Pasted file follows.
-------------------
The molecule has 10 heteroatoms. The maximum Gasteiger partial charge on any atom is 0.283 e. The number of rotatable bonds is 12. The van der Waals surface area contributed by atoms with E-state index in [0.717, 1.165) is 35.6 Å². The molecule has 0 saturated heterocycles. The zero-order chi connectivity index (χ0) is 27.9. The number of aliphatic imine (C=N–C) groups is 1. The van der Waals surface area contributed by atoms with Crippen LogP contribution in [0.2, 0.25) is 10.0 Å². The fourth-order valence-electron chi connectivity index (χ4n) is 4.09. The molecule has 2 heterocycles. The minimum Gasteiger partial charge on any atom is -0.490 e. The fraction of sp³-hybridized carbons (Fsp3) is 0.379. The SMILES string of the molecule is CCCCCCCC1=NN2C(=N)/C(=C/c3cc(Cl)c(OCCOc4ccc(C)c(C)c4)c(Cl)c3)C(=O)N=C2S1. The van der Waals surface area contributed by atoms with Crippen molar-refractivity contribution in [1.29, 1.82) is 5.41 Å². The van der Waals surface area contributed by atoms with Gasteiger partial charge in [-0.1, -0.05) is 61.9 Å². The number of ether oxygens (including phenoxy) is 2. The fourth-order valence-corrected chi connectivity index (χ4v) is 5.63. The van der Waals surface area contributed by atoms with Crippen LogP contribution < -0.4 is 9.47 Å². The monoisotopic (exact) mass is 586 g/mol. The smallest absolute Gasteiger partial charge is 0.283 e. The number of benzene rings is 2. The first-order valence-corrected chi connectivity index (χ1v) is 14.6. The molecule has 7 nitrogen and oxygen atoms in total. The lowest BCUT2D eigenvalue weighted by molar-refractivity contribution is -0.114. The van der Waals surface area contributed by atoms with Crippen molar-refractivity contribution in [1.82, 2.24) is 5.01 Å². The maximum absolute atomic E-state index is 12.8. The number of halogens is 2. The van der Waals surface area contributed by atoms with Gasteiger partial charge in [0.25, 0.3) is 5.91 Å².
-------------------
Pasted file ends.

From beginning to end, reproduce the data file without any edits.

The molecule has 10 heteroatoms. The maximum Gasteiger partial charge on any atom is 0.283 e. The number of rotatable bonds is 12. The van der Waals surface area contributed by atoms with E-state index in [0.717, 1.165) is 35.6 Å². The molecule has 0 saturated heterocycles. The zero-order chi connectivity index (χ0) is 27.9. The number of aliphatic imine (C=N–C) groups is 1. The van der Waals surface area contributed by atoms with Crippen LogP contribution in [0.2, 0.25) is 10.0 Å². The fourth-order valence-electron chi connectivity index (χ4n) is 4.09. The molecule has 2 heterocycles. The minimum Gasteiger partial charge on any atom is -0.490 e. The fraction of sp³-hybridized carbons (Fsp3) is 0.379. The SMILES string of the molecule is CCCCCCCC1=NN2C(=N)/C(=C/c3cc(Cl)c(OCCOc4ccc(C)c(C)c4)c(Cl)c3)C(=O)N=C2S1. The van der Waals surface area contributed by atoms with Crippen molar-refractivity contribution in [1.29, 1.82) is 5.41 Å². The van der Waals surface area contributed by atoms with Gasteiger partial charge in [-0.1, -0.05) is 61.9 Å². The number of ether oxygens (including phenoxy) is 2. The fourth-order valence-corrected chi connectivity index (χ4v) is 5.63. The van der Waals surface area contributed by atoms with Crippen LogP contribution < -0.4 is 9.47 Å². The monoisotopic (exact) mass is 586 g/mol. The smallest absolute Gasteiger partial charge is 0.283 e. The number of benzene rings is 2. The first-order valence-corrected chi connectivity index (χ1v) is 14.6. The molecule has 7 nitrogen and oxygen atoms in total. The lowest BCUT2D eigenvalue weighted by molar-refractivity contribution is -0.114. The van der Waals surface area contributed by atoms with Crippen molar-refractivity contribution in [1.82, 2.24) is 5.01 Å². The maximum absolute atomic E-state index is 12.8. The number of halogens is 2. The van der Waals surface area contributed by atoms with Gasteiger partial charge in [0.25, 0.3) is 5.91 Å².